Scooter is pretty much back on an even keel, other than the sniffles he has picked up (oh, the joys of his being back in a school setting). That has helped me find my footing again. Which has also allowed me to analyze what I said last week about rethinking a second child.
I want a second child.
I know that after thinking on this. I want a second child, but I am afraid.
The miscarriages rattled me. The first one was bad enough, the second practically unhinged me. I am afraid that a third would break me.
There are plenty of articles out there that give the chances of a second miscarriage and then a third. Most try to be positive and point out just how unlikely it is. But I know my body pretty well; I'm generally correct about what's wrong with it. And both times I felt like it was my body that failed.
Since the second loss, I've come up with two likely reasons for the miscarriages. One can be tested for before my next try, one can only be diagnosed during pregnancy.
I've made an appointment for a general exam next week, at which I will ask about being tested for celiac disease. I've seen mixed scientific information about the role of gluten allergy in fertility, but there is some thought that women with untreated celiac are more likely to miscarry. There is also plenty of anecdotal evidence to suggest that celiac can be somewhat dormant for several years and will then flare up with trauma to the body. Such as giving birth. Since we're already mostly gluten-free, I would just have to pay more attention to cross-contamination and focus on keeping my diet clean.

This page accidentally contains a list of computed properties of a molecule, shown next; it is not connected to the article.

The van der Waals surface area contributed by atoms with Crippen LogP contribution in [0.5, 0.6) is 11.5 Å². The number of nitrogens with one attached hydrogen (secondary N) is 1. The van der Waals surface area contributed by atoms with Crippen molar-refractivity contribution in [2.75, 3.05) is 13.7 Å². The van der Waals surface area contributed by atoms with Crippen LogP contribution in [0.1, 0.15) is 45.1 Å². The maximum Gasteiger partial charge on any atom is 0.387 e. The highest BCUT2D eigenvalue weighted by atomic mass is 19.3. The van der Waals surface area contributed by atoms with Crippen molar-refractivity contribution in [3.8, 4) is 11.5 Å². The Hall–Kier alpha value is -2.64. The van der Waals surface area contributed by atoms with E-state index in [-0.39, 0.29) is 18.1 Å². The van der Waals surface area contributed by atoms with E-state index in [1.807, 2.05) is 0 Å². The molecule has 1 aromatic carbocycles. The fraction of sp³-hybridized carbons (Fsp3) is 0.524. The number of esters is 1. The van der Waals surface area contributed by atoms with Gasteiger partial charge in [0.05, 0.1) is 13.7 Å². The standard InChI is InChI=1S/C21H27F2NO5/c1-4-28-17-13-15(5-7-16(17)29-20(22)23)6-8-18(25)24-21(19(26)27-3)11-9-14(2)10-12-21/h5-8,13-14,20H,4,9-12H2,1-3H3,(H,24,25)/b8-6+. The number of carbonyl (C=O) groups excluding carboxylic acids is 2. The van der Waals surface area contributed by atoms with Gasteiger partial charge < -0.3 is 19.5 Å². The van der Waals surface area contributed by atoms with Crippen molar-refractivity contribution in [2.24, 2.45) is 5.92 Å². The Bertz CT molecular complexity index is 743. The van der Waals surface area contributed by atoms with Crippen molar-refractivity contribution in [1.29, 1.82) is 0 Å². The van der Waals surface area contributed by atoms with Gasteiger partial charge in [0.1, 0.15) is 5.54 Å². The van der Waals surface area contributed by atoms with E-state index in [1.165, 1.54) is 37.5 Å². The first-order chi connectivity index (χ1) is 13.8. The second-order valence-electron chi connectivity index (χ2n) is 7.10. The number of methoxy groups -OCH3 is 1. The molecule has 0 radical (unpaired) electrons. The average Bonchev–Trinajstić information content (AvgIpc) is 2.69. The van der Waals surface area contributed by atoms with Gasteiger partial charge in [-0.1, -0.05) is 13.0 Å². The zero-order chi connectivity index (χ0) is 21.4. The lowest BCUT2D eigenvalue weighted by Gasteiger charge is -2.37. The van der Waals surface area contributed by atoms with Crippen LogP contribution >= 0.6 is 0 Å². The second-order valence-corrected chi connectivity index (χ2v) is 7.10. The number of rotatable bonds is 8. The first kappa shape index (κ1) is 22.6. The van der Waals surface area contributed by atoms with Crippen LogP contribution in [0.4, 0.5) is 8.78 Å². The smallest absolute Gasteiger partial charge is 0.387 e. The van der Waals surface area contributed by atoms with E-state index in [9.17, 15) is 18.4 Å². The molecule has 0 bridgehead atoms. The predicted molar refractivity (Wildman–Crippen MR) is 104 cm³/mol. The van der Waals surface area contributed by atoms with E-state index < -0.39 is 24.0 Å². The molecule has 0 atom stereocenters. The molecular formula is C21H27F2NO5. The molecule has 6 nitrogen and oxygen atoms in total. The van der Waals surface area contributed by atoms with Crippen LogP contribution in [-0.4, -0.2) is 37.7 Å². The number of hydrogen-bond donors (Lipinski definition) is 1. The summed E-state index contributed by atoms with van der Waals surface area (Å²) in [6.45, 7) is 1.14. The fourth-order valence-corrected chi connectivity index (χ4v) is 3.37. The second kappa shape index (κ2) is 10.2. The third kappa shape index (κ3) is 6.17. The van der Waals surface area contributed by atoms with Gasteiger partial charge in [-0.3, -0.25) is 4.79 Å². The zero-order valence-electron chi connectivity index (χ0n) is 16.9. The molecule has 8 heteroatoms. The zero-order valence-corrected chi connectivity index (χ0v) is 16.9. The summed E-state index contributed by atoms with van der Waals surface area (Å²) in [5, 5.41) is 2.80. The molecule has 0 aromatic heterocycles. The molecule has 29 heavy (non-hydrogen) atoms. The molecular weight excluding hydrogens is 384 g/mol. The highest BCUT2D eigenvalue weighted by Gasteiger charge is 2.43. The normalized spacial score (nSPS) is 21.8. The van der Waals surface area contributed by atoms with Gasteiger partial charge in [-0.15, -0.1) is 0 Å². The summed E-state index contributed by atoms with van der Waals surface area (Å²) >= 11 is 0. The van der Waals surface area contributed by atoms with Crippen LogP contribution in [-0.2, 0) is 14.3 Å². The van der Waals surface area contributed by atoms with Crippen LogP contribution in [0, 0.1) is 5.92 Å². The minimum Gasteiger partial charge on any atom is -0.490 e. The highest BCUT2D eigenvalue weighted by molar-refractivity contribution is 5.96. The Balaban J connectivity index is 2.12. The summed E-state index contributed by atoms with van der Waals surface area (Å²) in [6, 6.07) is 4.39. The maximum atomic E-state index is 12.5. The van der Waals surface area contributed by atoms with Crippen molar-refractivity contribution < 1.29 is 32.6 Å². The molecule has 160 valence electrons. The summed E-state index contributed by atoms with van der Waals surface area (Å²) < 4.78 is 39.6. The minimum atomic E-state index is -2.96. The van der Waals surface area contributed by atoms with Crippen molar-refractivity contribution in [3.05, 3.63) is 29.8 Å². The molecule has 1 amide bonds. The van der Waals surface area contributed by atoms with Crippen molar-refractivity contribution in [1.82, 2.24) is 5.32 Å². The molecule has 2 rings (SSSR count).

The other possibility, the one that I wouldn't be able to address beforehand, frightens me more. I worry that my body and the placenta were not producing enough progesterone, that I simply could not sustain the pregnancies. If this is the case, I will need frequent monitoring, lots of blood draws, progesterone suppositories--and opinion is divided as to whether or not any of this will make a difference.
Another dimension of the fear comes from the fact that we are down to three "pop-sicles." Three chances left with the donor we chose after much consideration. And we have three only because we bought the last two available last year after already putting six into storage. I never expected us to need more than four. It would not be the end of the world if we had to start over and choose a new donor, I just never expected this to be a door we might face.
I will push on, I will see what I can figure out with my doctors' help. I have become certain of these things in the past few days. But I also know I will be fighting fears the whole way there.